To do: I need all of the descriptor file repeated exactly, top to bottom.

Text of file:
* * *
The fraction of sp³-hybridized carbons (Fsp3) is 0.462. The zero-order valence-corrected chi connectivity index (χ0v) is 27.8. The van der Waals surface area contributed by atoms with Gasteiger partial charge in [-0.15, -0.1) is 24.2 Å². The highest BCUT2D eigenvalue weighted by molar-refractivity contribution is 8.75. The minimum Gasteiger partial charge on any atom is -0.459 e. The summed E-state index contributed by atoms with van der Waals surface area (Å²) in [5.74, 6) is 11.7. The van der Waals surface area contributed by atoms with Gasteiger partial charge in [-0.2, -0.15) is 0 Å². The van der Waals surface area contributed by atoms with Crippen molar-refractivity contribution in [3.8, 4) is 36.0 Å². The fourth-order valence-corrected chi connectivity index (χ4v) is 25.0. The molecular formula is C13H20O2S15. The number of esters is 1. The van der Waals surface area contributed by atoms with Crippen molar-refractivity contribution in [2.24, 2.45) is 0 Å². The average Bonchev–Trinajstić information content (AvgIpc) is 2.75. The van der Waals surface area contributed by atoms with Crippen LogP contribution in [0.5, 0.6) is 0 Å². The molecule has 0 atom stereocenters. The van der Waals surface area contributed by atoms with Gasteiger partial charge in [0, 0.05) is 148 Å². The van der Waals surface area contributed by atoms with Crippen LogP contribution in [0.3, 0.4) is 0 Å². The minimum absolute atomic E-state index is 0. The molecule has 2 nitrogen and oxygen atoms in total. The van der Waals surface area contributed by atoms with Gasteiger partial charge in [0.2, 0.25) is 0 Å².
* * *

The fraction of sp³-hybridized carbons (Fsp3) is 0.462. The zero-order valence-corrected chi connectivity index (χ0v) is 27.8. The van der Waals surface area contributed by atoms with Gasteiger partial charge in [-0.15, -0.1) is 24.2 Å². The highest BCUT2D eigenvalue weighted by molar-refractivity contribution is 8.75. The minimum Gasteiger partial charge on any atom is -0.459 e. The summed E-state index contributed by atoms with van der Waals surface area (Å²) in [5.74, 6) is 11.7. The van der Waals surface area contributed by atoms with Gasteiger partial charge in [-0.2, -0.15) is 0 Å². The van der Waals surface area contributed by atoms with Crippen molar-refractivity contribution in [3.8, 4) is 36.0 Å². The fourth-order valence-corrected chi connectivity index (χ4v) is 25.0. The molecular formula is C13H20O2S15. The number of esters is 1. The van der Waals surface area contributed by atoms with Crippen molar-refractivity contribution in [2.24, 2.45) is 0 Å². The average Bonchev–Trinajstić information content (AvgIpc) is 2.75. The van der Waals surface area contributed by atoms with Crippen LogP contribution in [0.5, 0.6) is 0 Å². The molecule has 0 atom stereocenters. The van der Waals surface area contributed by atoms with Gasteiger partial charge in [0, 0.05) is 148 Å². The van der Waals surface area contributed by atoms with Crippen LogP contribution in [0.3, 0.4) is 0 Å². The minimum absolute atomic E-state index is 0. The molecule has 2 nitrogen and oxygen atoms in total. The van der Waals surface area contributed by atoms with Gasteiger partial charge in [0.2, 0.25) is 0 Å².